Workers’ Rights

ACCR’s Workers’ Rights program promotes decent work and a living wage. More than legal compliance, decent work is the provision of fair income, job security, safety at work, and the freedom for workers to raise concerns and have them dealt with in a timely and effective manner. With wage theft scandals rocking hospitality, retail and agricultural sectors, and numbers of fatalities in the mining sector, there is growing social and community pressure on companies – and by association investors – to ensure decent work.

The fissured workplace

One of the most profound changes in Australian workplaces over the last few decades has been the expansion of indirect forms of employment. Increasingly, the boundaries of a company’s workforce will stretch beyond its direct employees, to include labour hire workers, sub-contractors, service contractors, independent contractors, and even gig economy workers. This “fissuring” of workplaces has led to the stratification of working conditions and is a key factor in wage suppression and growing inequality.[1] It has also introduced or increased a number of business and operational risks for companies that may have medium and long term impacts on company and shareholder value. ACCR is currently engaging companies and investors on their use of indirect employment.

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Worker-driven social responsibility

Decades of research into workplace compliance initiatives in global supply chains has found that private compliance initiatives (PCIs), which may use mechanisms such as "codes of conduct, auditing, certification schemes or other self-reporting mechanisms", are insufficient to effectively manage business and operational risks from labour violations in supply chains.[2] The only compliance initiatives that work are those which include a formal role for workers and their representatives (including trade unions) in compliance.

ACCR’s current focus is on lead companies in Australian horticulture and commercial cleaning supply chains.

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Modern slavery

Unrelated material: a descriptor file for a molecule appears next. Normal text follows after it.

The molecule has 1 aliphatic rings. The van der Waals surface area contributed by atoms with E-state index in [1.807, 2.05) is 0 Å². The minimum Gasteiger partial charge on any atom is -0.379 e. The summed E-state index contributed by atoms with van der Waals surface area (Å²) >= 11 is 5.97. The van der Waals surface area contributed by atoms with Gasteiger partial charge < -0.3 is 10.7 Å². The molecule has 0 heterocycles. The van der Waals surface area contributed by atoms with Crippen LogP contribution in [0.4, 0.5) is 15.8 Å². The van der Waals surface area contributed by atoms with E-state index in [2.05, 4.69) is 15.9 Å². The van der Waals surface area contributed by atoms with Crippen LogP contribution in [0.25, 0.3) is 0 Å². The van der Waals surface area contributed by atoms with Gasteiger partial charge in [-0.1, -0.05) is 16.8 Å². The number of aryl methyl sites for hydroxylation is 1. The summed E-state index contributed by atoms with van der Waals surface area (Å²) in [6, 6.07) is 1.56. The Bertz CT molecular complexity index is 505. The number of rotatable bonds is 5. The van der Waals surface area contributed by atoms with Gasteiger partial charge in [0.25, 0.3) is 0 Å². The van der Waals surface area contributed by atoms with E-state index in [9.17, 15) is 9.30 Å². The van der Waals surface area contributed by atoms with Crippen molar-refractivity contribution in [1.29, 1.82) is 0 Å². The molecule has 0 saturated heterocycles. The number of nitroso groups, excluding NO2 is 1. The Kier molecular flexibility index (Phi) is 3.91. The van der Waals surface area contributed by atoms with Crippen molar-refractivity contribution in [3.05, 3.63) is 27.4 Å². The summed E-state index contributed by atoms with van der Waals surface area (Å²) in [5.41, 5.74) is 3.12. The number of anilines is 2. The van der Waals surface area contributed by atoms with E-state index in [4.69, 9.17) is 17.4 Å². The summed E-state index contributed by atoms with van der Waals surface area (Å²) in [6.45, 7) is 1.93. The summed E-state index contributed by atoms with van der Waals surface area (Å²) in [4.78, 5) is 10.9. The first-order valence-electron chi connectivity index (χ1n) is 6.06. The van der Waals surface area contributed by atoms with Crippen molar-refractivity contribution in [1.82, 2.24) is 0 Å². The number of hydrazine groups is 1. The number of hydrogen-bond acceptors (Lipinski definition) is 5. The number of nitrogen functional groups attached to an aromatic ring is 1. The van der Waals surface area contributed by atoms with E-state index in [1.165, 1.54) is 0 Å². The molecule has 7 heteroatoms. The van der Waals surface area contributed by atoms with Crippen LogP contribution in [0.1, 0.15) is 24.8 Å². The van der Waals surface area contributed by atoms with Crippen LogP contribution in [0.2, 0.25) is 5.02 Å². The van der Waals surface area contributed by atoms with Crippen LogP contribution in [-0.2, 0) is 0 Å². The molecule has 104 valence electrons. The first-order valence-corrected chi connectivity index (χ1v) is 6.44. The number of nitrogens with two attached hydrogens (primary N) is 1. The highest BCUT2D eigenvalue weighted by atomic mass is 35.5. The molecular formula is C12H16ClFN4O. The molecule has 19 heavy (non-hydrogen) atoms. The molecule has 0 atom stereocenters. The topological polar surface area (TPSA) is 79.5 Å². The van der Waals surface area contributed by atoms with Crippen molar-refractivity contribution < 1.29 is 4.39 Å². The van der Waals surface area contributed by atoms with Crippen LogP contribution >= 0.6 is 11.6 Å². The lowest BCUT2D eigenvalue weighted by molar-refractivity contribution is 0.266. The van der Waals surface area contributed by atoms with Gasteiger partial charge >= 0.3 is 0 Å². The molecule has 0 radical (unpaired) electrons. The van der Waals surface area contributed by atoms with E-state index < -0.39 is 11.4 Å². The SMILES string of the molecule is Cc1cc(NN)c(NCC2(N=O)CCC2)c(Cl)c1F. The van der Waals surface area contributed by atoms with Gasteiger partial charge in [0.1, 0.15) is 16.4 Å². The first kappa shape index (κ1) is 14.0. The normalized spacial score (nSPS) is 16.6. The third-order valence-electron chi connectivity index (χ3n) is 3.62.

Modern slavery encompasses a range exploitative practices, including human trafficking, compulsory labour, bonded labour, slavery, and forced marriage. These practices occur on a continuum of exploitation. Experts emphasise that instances of wage theft and excessive working hours can quickly deteriorate into modern slavery through threats and coercion. ACCR’s engagements with companies and investors highlight that any serious attempt to eradicate modern slavery must start with ensuring that basic minimum labour standards are being met.

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Climate equity

As part of the global economic transition away from a reliance on fossil fuels, multiple industries across Australia will undergo major transformations. Careful planning and management, which closely involves workers and their representatives, is needed to ensure that decent working conditions are protected now and into the future. Companies must assess and disclose the workforce risks associated with the climate transition, and commit to upholding global best practice labour standards during any retention, retraining or redeployment of their workforces.

  1. Weill, D. (2016), The Fissured Workplace: Why Work became so bad for so many and what can be done to improve it ↩︎

  2. ILO (2016). Workplace Compliance in Global Supply Chains,, pp.10 – 15; Ethical Trading Initiative (2004) “Putting Ethics to Work”,; World Bank (2003) “Strengthening Implementation of Corporate Social Responsibility in Global Supply Chains”, ↩︎